Attorneys for the late singer's trustees filed a motion in Aiken County Common Pleas Court late Friday afternoon asking that DNA be taken before Mr. Brown's casket is sealed and entombed.
Rodney Peeples, one of the attorneys, said they expect potential illegitimate children of the singer soon will come forward and DNA is needed to either confirm or refute those claims.
It's best to take the DNA now, he said, because waiting will mean that "we would have to unseal the crypt."
"We didn't want an Anna Nicole circus," he said.
Mr. Brown's six children do not oppose the DNA request, Mr. Peeples said, but an attorney for the late singer's fourth wife has.
"We didn't want to bother the courts with this, but we couldn't resolve it," he said.
Robert Rosen, a Charleston attorney representing Tomi Rae Hynie Brown, responded in an e-mail that she always has agreed for DNA samples to be taken.
What they didn't agree with, he wrote, was the trustees "dictating the procedures as we want to insure that the testing be done by a qualified, impartial person."
The trustees have come under fire by both Mrs. Brown and his children, who've claimed that Buddy Dallas, David Cannon and Alford Bradley have mismanaged the singer's estate. Efforts by the children to remove them as executors of his will failed this week.
Mr. Rosen said he's planning to file a motion asking the courts to oversee the DNA sampling and to appoint a qualified professional from the Medical University of South Carolina.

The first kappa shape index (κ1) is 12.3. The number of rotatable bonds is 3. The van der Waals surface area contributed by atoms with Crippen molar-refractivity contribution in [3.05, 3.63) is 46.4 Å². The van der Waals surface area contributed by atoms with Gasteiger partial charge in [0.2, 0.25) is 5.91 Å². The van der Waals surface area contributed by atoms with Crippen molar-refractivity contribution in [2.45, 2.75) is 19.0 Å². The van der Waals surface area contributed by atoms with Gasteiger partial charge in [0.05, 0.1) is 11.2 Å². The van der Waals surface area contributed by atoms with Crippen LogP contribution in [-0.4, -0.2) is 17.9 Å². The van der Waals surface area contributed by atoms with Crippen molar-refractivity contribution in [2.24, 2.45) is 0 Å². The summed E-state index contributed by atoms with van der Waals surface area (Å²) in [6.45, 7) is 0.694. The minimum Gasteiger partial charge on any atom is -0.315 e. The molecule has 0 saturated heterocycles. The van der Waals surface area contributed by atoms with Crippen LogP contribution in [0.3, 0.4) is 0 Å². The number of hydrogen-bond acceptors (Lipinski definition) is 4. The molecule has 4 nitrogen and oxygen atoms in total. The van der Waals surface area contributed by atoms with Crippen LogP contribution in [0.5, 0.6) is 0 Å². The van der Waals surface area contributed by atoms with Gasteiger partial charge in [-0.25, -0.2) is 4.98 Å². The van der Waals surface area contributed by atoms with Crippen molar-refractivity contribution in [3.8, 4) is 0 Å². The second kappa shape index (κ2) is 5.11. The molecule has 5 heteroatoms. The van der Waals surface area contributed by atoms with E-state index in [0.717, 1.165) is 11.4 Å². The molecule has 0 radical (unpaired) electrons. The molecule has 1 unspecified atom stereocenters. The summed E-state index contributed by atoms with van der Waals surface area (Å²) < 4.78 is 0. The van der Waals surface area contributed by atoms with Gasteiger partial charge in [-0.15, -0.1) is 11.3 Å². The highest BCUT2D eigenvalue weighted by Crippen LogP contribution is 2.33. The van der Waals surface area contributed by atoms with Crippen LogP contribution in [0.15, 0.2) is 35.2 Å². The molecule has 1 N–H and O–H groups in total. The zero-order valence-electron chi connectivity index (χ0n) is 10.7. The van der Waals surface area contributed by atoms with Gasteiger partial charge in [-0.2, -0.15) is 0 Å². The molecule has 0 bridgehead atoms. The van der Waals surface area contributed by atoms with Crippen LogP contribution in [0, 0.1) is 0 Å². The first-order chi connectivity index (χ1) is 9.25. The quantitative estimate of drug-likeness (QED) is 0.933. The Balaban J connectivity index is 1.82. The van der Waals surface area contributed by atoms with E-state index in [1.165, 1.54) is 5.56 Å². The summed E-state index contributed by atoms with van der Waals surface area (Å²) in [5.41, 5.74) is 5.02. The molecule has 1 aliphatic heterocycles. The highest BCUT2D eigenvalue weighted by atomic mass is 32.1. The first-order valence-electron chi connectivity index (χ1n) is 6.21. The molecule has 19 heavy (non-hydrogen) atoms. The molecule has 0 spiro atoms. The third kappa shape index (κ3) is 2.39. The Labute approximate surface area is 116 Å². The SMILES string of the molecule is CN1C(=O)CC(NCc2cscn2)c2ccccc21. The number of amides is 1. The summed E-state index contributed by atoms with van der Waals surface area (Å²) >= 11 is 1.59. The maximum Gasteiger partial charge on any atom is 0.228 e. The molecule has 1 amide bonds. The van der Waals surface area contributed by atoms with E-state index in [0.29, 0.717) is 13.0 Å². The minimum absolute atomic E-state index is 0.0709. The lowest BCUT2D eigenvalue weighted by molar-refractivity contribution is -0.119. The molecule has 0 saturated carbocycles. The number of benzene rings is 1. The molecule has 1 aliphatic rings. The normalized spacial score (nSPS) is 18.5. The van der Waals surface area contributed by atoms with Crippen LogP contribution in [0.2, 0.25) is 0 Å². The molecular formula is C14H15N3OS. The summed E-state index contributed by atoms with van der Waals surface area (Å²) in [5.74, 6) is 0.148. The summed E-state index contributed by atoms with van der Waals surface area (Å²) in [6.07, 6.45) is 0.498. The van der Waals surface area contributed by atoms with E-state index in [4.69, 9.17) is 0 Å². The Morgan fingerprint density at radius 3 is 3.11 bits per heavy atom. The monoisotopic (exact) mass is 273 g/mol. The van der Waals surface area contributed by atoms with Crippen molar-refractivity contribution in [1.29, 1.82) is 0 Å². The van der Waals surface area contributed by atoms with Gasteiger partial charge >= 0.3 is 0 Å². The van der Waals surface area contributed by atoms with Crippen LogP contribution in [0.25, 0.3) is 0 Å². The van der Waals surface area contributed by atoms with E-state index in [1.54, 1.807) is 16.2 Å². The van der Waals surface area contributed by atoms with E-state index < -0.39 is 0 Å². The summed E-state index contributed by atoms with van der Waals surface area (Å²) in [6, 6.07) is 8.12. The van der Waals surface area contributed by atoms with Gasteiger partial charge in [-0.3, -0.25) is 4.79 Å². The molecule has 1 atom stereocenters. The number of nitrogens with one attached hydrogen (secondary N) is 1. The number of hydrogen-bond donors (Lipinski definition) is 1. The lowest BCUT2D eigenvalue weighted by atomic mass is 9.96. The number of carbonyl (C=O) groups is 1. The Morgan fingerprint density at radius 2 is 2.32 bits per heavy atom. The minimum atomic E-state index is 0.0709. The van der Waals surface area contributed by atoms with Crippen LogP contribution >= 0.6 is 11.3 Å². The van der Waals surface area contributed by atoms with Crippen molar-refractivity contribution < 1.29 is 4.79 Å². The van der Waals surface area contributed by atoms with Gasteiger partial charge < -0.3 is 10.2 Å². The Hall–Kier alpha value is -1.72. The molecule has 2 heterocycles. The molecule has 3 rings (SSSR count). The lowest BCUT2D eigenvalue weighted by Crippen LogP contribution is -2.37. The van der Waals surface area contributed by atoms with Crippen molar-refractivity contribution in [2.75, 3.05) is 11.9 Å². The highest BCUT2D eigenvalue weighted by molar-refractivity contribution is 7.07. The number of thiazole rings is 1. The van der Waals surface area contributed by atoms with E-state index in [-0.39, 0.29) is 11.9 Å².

He said he also wants the court to keep a sample of Mr. Brown's DNA in case a dispute arises later.
The hearing has been set for 2 p.m. in Walterboro, S.C., in front of 2nd Judicial Circuit Court Judge Jack Early.
It was confirmed this week that the children and Mrs. Brown have agreed on burial arrangements, although the man responsible for the singer's body says the body is still above ground and has not been buried.
Charlie Reid, the owner of the C.A. Reid Sr. Memorial Funeral Home, has taken care of the musician's body since he died Christmas Day at age 73.
He continues to watch over it at an undisclosed location, where the embalmed corpse is being preserved in a temperature-controlled room.
"I don't know anything," he said. "I'm reading a lot of stuff and I have no idea where it's coming from. I assume it's coming from Tomi Rae."
Mrs. Brown confirmed Thursday night that Mr. Brown had not been buried and that when he was, she would be there. The children originally said they were not burying their father because they planned to place his body in a mausoleum at his Beech Island estate, which would be turned into a museum similar to the Graceland tourist attraction created for Elvis Presley.
"No final arrangements have been made yet," Mr. Reid said. "I haven't talked to the children in two weeks."
Several of Mr. Brown's children have declined requests to comment on their father, and their Atlanta attorney, Louis Levenson, did not respond to messages left at his office.
The trustees of Mr. Brown's estate have not been included in discussions about the singer's burial.
They have, however, gotten bills from the children for Mr. Brown's funeral services in New York City and Augusta totalling about $150,000, Mr. Dallas said, even though the children never sought permission from the trustees.
"I'm out of the loop," Mr. Dallas said of the burial. "I don't know who is talking to who."
Reach Sandi Martin and Josh Gelinas at (803) 648-1395.